Ahh, the sweet delight of books. We have added a book room to the BCW site; because book reading is something we all share. We were grown-up on reading and stories, and we delight in the treasures that books and stories reveal.
I live in HaNoi in a tower of a house. It rises like a turret from its small footprint and carries us up four flights of stairs. On every level there are bookcases tumbling and overflowing with books.
I have collected picture books for over 20 years and I still delight in sneaking into the kid’s section of bookstores to see what the latest books are. I sometimes think that having three kids is a good cover for me being a book hoarder.
My teacher self delights in library and bookshop hunts to uncover good quality literature that will connect me with a unit of inquiry or student interests. My aim in the classroom is to develop a love for reading, to help students move beyond the skill of decoding or purely functional reading.
Reading for me is a passion, a delight, and I see how classroom reading plays a part in all learning. Reading is not just a function with base skills; it is a doorway into the new and unknown. It is a path that forms connections between old and new.
My three kids are growing up with much the same passion for reading that I have enjoyed. Now when we travel the first thing the kids do is hunt down a bookstore, to discover what books are available in these new places, especially if it is a range that we don’t have access to at home. When travelling we usually leave home with one empty suitcase, just so we can fill it with new books for the return journey. I try hard not to be a book snob and to stay appreciative to all the different sorts of reading my kids engage with. This leads to roving, raucous, rambunctious conversations about the obvious and hidden ideas in the texts we read.
My eldest daughter (17) loves novels that are about young women her own age; she loves historic fiction with a good bit of romance thrown in. She is committed to discovering and reading good female authors. She enjoys reading play scripts as drama is her other passion. Her chill-out reading is Archie comics. Even these provide us with funny and rich conversations about gender, identity construction and how time and place influence our choices.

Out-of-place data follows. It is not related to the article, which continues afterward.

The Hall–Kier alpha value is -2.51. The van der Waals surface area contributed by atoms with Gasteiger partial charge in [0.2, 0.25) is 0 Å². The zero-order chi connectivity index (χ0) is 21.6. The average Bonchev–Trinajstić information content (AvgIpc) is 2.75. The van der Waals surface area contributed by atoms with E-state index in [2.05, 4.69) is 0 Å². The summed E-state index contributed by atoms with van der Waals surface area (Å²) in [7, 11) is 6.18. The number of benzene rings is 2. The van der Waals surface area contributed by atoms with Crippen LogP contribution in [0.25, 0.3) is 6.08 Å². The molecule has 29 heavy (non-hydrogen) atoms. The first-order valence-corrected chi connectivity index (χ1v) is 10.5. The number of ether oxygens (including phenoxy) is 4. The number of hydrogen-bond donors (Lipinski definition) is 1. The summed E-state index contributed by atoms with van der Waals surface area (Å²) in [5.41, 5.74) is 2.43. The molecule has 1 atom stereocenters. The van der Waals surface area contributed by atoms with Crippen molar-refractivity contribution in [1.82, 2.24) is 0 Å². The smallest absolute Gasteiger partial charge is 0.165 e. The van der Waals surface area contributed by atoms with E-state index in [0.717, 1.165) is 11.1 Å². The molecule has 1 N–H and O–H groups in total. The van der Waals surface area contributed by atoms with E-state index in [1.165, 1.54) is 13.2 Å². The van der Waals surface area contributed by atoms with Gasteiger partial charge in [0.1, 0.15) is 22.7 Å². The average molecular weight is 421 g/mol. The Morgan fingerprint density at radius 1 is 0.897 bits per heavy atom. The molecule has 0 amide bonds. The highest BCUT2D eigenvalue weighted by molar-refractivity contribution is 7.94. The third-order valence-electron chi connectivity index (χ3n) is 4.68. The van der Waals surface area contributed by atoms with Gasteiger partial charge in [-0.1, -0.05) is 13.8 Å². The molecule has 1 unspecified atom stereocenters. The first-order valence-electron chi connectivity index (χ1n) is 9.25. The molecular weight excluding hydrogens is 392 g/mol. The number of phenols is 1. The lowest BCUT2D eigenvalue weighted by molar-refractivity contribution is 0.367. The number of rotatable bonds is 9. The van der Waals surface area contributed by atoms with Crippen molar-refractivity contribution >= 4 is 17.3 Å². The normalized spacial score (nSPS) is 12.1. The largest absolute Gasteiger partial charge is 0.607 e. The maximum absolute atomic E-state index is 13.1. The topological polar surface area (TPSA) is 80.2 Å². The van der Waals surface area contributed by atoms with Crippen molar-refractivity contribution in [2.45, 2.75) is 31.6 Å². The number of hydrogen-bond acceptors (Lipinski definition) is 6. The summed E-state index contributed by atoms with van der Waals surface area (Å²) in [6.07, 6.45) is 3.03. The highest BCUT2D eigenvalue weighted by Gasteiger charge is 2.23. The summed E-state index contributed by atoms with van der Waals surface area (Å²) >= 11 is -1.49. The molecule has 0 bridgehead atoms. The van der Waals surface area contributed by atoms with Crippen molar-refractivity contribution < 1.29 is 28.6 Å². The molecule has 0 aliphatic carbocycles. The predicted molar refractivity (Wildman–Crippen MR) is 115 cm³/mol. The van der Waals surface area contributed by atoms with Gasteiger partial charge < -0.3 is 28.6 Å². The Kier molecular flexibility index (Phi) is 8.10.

My son (14) loves non-fiction science texts and fiction texts that come in a series. He loves the continuity of character developments in a series and finds it difficult to engage with books that stand-alone. He enjoys the science fiction elements of Marvel comics and tolerates conversations of gender and power that we explore when he is reading these texts.
My youngest daughter (10) loves spy novels, code breaking books and adventure stories. She riles and rages that so many of these texts have males as the heroic leads. Ac a result we have committed our selves to hunting down stories where the chief protagonist is complex, beyond good and bad, female and explores a rich variety of ways of doing hero work.
I delight in reading good crime and reference texts connected to teaching literacy and inquiry approaches. I love great quality non-fiction kids’ texts and adore picture books with amazing illustrations.
My partner reads autobiographies of political figures and sports stars and buries himself in fantasy books based on medieval worlds as his down-time reading fare.
All this to give you an idea of what hats I’ll be wearing when I am reviewing books on this site; reviewing from the perspective of book lover, mother, teacher and explorer of all things that bring forth questions.
We support and invite you to check out the The Stella Prize and Stella school’s programme.